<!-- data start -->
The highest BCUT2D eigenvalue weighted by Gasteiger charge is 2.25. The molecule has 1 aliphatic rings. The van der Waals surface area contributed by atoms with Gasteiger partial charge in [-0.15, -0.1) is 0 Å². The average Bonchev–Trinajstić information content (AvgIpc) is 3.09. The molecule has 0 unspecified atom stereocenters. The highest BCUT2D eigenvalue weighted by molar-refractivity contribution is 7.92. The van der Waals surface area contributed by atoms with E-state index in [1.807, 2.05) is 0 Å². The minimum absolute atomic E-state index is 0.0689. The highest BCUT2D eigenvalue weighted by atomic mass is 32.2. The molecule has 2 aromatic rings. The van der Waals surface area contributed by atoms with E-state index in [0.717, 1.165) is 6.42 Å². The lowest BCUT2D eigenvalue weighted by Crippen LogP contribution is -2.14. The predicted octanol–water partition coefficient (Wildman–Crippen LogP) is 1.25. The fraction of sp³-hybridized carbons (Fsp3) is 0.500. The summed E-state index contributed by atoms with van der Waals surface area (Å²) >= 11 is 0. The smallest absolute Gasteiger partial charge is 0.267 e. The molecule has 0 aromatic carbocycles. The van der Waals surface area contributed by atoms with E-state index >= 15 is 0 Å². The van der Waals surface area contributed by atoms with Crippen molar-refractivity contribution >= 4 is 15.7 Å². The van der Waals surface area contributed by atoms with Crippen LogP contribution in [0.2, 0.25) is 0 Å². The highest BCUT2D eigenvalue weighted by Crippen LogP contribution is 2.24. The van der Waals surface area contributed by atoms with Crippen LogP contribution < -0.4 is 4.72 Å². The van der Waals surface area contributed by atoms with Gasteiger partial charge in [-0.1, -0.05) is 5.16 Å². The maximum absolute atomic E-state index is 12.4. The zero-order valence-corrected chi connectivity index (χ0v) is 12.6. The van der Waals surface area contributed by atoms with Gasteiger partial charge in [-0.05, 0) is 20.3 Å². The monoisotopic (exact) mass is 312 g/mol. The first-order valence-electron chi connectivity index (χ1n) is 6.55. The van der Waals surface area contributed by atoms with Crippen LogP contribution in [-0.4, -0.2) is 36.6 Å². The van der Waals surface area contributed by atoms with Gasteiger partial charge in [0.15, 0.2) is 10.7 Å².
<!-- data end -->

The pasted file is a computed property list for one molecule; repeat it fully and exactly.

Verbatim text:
The highest BCUT2D eigenvalue weighted by Gasteiger charge is 2.25. The molecule has 1 aliphatic rings. The van der Waals surface area contributed by atoms with Gasteiger partial charge in [-0.15, -0.1) is 0 Å². The average Bonchev–Trinajstić information content (AvgIpc) is 3.09. The molecule has 0 unspecified atom stereocenters. The highest BCUT2D eigenvalue weighted by molar-refractivity contribution is 7.92. The van der Waals surface area contributed by atoms with E-state index in [1.807, 2.05) is 0 Å². The minimum absolute atomic E-state index is 0.0689. The highest BCUT2D eigenvalue weighted by atomic mass is 32.2. The molecule has 2 aromatic rings. The van der Waals surface area contributed by atoms with E-state index in [0.717, 1.165) is 6.42 Å². The lowest BCUT2D eigenvalue weighted by Crippen LogP contribution is -2.14. The predicted octanol–water partition coefficient (Wildman–Crippen LogP) is 1.25. The fraction of sp³-hybridized carbons (Fsp3) is 0.500. The summed E-state index contributed by atoms with van der Waals surface area (Å²) >= 11 is 0. The smallest absolute Gasteiger partial charge is 0.267 e. The molecule has 0 aromatic carbocycles. The van der Waals surface area contributed by atoms with E-state index >= 15 is 0 Å². The van der Waals surface area contributed by atoms with Crippen molar-refractivity contribution >= 4 is 15.7 Å². The van der Waals surface area contributed by atoms with Crippen LogP contribution in [0.2, 0.25) is 0 Å². The highest BCUT2D eigenvalue weighted by Crippen LogP contribution is 2.24. The van der Waals surface area contributed by atoms with Crippen LogP contribution < -0.4 is 4.72 Å². The van der Waals surface area contributed by atoms with Gasteiger partial charge in [-0.1, -0.05) is 5.16 Å². The maximum absolute atomic E-state index is 12.4. The zero-order valence-corrected chi connectivity index (χ0v) is 12.6. The van der Waals surface area contributed by atoms with Gasteiger partial charge in [-0.05, 0) is 20.3 Å². The monoisotopic (exact) mass is 312 g/mol. The first-order valence-electron chi connectivity index (χ1n) is 6.55. The van der Waals surface area contributed by atoms with Crippen LogP contribution in [-0.4, -0.2) is 36.6 Å². The van der Waals surface area contributed by atoms with Gasteiger partial charge in [0.15, 0.2) is 10.7 Å².